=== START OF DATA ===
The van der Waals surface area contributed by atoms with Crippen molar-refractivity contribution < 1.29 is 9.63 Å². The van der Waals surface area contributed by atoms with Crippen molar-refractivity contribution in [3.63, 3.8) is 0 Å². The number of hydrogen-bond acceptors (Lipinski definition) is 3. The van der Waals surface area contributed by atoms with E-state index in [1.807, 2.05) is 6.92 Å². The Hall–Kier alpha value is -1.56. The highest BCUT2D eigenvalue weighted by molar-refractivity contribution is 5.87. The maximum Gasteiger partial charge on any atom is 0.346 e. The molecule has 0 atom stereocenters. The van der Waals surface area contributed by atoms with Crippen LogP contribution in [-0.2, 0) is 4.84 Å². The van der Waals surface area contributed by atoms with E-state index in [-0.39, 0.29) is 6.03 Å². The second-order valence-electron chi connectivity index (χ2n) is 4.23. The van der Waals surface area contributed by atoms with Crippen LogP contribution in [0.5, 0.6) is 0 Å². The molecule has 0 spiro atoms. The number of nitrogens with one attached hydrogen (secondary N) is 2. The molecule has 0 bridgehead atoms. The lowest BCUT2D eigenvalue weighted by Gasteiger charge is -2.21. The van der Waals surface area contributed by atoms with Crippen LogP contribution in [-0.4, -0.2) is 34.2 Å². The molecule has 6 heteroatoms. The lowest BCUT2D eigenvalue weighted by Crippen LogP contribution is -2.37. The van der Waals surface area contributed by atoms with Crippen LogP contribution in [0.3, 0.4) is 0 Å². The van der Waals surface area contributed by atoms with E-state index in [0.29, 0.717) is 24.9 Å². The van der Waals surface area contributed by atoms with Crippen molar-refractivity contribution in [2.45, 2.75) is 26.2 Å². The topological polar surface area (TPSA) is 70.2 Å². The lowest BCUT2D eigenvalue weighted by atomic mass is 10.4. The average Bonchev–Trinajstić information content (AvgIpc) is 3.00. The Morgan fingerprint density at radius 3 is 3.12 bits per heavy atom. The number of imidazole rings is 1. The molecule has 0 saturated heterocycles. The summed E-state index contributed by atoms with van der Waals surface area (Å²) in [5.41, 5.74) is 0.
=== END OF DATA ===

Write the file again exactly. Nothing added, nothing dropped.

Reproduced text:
The van der Waals surface area contributed by atoms with Crippen molar-refractivity contribution < 1.29 is 9.63 Å². The van der Waals surface area contributed by atoms with Crippen molar-refractivity contribution in [3.63, 3.8) is 0 Å². The number of hydrogen-bond acceptors (Lipinski definition) is 3. The van der Waals surface area contributed by atoms with E-state index in [1.807, 2.05) is 6.92 Å². The Hall–Kier alpha value is -1.56. The highest BCUT2D eigenvalue weighted by molar-refractivity contribution is 5.87. The maximum Gasteiger partial charge on any atom is 0.346 e. The molecule has 0 atom stereocenters. The van der Waals surface area contributed by atoms with Crippen LogP contribution in [-0.2, 0) is 4.84 Å². The van der Waals surface area contributed by atoms with E-state index in [-0.39, 0.29) is 6.03 Å². The second-order valence-electron chi connectivity index (χ2n) is 4.23. The van der Waals surface area contributed by atoms with Crippen LogP contribution in [0.5, 0.6) is 0 Å². The molecule has 0 spiro atoms. The number of nitrogens with one attached hydrogen (secondary N) is 2. The molecule has 0 bridgehead atoms. The lowest BCUT2D eigenvalue weighted by Gasteiger charge is -2.21. The van der Waals surface area contributed by atoms with Crippen LogP contribution in [-0.4, -0.2) is 34.2 Å². The molecule has 6 heteroatoms. The lowest BCUT2D eigenvalue weighted by Crippen LogP contribution is -2.37. The van der Waals surface area contributed by atoms with Crippen LogP contribution in [0.3, 0.4) is 0 Å². The van der Waals surface area contributed by atoms with E-state index in [0.29, 0.717) is 24.9 Å². The van der Waals surface area contributed by atoms with Crippen molar-refractivity contribution in [2.45, 2.75) is 26.2 Å². The topological polar surface area (TPSA) is 70.2 Å². The lowest BCUT2D eigenvalue weighted by atomic mass is 10.4. The average Bonchev–Trinajstić information content (AvgIpc) is 3.00. The Morgan fingerprint density at radius 3 is 3.12 bits per heavy atom. The number of imidazole rings is 1. The molecule has 0 saturated heterocycles. The summed E-state index contributed by atoms with van der Waals surface area (Å²) in [5.41, 5.74) is 0.